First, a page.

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Tagged : neurotoxins


The Dirty Dozen updated: Apples top the list for pesticide residues

April 24th, 2013

Apples, strawberries, grapes and celery. All of these are healthy foods, but unfortunately they arrive at the grocery with the highest pesticide residues and top the latest “Dirty Dozen” list released by the Environmental Working Group. The other Dirty Dozen foods include some of the most delectable fruits and vegetables. You’ll just have to buy the organic versions if you want to avoid the trace pesticides that ride along.

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Why the Toxic Substances Control Act needs reforming

February 10th, 2010

(This article was first posted on Jan. 25, 2010, by the Natural Resources Defense Council on its Simple Steps website. It is a Q & A with NRDC Senior Attorney Daniel Rosenberg exploring why the Safer Chemicals, Healthy Families coalition, of which the NRDC is a member, wants tighter controls on toxic substances.)

By Paul McRandle

Q: Quickly, what is TSCA and why does it need to be reformed?

Daniel Rosenberg: TSCA is an environmental law first enacted in 1976 and never updated since, that was intended to regulate the safety of industrial chemicals—that is most chemicals that find their way into the stream of commerce. It is generally regarded to be the greatest failure of all the major environmental laws passed in the early 1970s. This is because there were 62,000 chemicals in use when it was enacted and all of those chemicals were grandfathered in, meaning they didn’t have to be tested or required to meet a safety standard. On top of that, the law makes it extremely difficult for EPA to take action even when they know a chemical is unsafe, like asbestos. The way the law is written, the burden is on the agency to prove a chemical is unsafe rather than the companies who make chemicals having to prove they are safe.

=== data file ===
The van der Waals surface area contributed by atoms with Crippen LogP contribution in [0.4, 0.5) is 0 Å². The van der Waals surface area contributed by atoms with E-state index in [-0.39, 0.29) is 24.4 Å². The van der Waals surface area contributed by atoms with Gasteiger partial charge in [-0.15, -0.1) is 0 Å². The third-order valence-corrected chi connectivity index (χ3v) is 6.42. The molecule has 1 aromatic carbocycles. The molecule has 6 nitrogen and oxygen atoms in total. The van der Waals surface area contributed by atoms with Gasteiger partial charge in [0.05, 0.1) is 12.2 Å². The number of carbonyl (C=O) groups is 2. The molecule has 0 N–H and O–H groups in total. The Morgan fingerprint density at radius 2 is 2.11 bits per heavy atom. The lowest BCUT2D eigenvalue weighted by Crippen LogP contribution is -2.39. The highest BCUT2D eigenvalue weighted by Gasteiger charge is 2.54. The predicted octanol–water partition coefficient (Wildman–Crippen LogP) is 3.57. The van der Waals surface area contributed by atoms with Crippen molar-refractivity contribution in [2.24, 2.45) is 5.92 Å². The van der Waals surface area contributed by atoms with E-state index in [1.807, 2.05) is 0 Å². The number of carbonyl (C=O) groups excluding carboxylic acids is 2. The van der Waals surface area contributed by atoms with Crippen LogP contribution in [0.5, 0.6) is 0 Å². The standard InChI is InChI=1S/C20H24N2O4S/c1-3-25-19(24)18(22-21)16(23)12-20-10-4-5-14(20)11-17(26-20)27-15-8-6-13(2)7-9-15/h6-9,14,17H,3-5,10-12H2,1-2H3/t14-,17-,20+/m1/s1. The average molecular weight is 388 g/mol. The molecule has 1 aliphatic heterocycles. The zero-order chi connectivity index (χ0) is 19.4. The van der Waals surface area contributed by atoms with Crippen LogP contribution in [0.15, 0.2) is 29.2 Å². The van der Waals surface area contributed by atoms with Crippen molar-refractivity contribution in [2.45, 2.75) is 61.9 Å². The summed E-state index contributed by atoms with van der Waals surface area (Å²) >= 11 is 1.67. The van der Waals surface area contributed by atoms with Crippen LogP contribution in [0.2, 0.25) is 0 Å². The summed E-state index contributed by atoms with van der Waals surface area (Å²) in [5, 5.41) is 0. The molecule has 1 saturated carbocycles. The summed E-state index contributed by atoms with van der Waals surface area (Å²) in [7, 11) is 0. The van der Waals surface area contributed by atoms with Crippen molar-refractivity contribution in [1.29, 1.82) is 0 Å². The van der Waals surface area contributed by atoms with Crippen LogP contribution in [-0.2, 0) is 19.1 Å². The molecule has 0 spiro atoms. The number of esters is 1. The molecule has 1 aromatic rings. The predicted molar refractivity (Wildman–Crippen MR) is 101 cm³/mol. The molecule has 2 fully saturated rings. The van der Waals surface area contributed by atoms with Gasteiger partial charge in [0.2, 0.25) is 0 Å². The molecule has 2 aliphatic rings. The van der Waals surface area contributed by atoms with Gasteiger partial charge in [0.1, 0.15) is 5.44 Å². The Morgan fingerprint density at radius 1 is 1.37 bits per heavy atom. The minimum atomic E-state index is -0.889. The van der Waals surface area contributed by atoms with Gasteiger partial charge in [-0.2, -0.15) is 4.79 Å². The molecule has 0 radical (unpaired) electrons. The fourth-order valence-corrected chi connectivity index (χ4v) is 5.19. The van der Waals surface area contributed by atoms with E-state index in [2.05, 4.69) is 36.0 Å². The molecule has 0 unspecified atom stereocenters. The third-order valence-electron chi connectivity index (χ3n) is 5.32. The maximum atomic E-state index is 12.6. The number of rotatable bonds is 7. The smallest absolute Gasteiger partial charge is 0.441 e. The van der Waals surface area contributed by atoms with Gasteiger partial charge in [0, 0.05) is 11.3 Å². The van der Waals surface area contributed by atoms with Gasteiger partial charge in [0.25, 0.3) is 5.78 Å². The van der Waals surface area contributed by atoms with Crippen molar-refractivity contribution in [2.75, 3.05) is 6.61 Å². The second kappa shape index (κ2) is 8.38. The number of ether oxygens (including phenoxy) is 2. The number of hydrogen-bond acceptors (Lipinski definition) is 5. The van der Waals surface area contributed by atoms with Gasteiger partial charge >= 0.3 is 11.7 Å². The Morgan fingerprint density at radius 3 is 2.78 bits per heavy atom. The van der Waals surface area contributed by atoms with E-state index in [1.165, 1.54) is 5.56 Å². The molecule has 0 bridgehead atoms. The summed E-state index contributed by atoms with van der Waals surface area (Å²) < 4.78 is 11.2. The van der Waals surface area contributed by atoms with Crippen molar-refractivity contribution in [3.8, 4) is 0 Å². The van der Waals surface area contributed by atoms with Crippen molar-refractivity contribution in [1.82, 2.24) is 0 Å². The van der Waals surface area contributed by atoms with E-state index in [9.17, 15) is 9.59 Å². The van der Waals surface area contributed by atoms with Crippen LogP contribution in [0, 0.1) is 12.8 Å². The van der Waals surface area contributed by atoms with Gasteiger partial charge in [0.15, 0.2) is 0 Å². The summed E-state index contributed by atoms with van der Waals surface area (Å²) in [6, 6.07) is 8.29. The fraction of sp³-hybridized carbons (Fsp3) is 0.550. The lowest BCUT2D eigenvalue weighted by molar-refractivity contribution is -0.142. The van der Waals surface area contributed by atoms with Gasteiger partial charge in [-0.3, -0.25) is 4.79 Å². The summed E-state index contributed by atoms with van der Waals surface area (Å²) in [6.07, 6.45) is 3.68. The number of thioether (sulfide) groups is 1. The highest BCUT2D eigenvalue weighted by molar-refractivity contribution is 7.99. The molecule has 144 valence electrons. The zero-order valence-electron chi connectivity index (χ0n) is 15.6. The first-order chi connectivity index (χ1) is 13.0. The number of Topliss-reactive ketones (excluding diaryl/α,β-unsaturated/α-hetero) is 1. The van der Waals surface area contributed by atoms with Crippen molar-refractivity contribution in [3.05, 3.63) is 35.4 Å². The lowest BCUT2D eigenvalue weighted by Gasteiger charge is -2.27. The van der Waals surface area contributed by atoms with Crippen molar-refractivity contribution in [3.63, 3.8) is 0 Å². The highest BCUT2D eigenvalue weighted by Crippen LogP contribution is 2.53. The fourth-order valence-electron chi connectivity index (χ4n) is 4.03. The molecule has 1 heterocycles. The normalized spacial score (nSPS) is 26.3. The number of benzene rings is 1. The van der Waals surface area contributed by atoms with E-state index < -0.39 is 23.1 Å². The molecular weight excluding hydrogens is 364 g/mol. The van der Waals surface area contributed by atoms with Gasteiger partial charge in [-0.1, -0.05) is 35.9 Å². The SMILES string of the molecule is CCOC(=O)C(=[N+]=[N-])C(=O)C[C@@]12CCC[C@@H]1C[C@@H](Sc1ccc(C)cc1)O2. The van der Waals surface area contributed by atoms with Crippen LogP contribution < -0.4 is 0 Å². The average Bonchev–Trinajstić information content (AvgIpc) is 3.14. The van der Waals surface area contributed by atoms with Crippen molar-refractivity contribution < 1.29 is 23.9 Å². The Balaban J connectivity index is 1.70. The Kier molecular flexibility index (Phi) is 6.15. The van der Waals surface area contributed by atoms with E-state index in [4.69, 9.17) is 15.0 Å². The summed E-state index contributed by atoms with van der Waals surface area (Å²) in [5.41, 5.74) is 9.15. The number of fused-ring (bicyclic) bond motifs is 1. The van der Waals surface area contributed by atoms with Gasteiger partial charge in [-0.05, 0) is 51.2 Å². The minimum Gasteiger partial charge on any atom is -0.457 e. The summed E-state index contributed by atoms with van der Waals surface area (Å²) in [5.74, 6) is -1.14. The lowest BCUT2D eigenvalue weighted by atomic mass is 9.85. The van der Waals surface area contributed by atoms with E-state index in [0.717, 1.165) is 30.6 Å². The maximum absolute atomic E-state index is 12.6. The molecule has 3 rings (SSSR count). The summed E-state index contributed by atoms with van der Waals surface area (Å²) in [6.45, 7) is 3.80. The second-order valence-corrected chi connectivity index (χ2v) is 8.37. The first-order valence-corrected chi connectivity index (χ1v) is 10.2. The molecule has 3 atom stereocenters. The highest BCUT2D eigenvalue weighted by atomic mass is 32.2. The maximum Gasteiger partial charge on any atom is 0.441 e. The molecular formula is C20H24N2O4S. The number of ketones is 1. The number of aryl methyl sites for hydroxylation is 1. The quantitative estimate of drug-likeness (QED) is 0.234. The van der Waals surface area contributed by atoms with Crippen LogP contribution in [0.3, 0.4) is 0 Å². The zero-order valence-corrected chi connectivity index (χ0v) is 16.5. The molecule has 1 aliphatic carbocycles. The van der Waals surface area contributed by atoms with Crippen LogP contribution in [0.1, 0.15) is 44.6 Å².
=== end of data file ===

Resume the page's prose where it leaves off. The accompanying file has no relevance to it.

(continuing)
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Keeping Spot and Rufus flea and toxin free

April 25th, 2009

Fleas happen. So do ticks. With the trees in full leaf and the back of the lot thick with weeds, I know the hounds will soon be targets. Typically, I just shave them (the dogs not the parasites), wash them with something obnoxiously fragrant and hope for the best.

I gave up chemical dog collars awhile back, about 1992. (Reasons in a moment.) But knowing that the dogs are miserable with fleas (not to mention how miserable we’d be sharing their fleas) and that they can get Lyme disease if they pick up a tick, I’m well aware this isn’t a perfect solution. I have fed them garlic powder, a home remedy, but with mixed success.

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